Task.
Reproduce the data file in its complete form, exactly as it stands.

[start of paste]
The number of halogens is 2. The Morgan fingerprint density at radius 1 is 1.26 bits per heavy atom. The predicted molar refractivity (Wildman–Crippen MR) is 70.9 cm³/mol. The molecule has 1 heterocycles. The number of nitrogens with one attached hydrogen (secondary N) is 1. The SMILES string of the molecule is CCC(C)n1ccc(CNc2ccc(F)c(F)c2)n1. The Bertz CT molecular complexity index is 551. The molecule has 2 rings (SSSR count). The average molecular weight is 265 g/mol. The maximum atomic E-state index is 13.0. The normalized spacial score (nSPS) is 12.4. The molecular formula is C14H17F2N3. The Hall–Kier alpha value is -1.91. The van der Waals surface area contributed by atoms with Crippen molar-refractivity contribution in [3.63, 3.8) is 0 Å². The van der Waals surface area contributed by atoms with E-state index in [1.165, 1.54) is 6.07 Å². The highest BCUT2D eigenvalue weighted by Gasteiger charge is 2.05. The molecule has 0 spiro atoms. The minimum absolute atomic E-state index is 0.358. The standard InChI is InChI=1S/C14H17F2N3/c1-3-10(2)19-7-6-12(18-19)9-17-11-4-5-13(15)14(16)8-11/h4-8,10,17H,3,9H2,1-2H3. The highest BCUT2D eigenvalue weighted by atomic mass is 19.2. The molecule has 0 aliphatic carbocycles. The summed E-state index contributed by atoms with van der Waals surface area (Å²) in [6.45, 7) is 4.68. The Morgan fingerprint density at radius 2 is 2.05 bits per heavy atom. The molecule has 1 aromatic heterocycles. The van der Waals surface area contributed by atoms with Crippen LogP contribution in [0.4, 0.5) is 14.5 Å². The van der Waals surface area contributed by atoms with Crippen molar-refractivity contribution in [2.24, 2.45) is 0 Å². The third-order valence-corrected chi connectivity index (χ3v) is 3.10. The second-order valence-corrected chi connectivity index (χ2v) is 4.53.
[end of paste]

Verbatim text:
The number of halogens is 2. The Morgan fingerprint density at radius 1 is 1.26 bits per heavy atom. The predicted molar refractivity (Wildman–Crippen MR) is 70.9 cm³/mol. The molecule has 1 heterocycles. The number of nitrogens with one attached hydrogen (secondary N) is 1. The SMILES string of the molecule is CCC(C)n1ccc(CNc2ccc(F)c(F)c2)n1. The Bertz CT molecular complexity index is 551. The molecule has 2 rings (SSSR count). The average molecular weight is 265 g/mol. The maximum atomic E-state index is 13.0. The normalized spacial score (nSPS) is 12.4. The molecular formula is C14H17F2N3. The Hall–Kier alpha value is -1.91. The van der Waals surface area contributed by atoms with Crippen molar-refractivity contribution in [3.63, 3.8) is 0 Å². The van der Waals surface area contributed by atoms with E-state index in [1.165, 1.54) is 6.07 Å². The highest BCUT2D eigenvalue weighted by Gasteiger charge is 2.05. The molecule has 0 spiro atoms. The minimum absolute atomic E-state index is 0.358. The standard InChI is InChI=1S/C14H17F2N3/c1-3-10(2)19-7-6-12(18-19)9-17-11-4-5-13(15)14(16)8-11/h4-8,10,17H,3,9H2,1-2H3. The highest BCUT2D eigenvalue weighted by atomic mass is 19.2. The molecule has 0 aliphatic carbocycles. The summed E-state index contributed by atoms with van der Waals surface area (Å²) in [6.45, 7) is 4.68. The Morgan fingerprint density at radius 2 is 2.05 bits per heavy atom. The molecule has 1 aromatic heterocycles. The van der Waals surface area contributed by atoms with Crippen LogP contribution in [0.4, 0.5) is 14.5 Å². The van der Waals surface area contributed by atoms with Crippen molar-refractivity contribution in [2.24, 2.45) is 0 Å². The third-order valence-corrected chi connectivity index (χ3v) is 3.10. The second-order valence-corrected chi connectivity index (χ2v) is 4.53.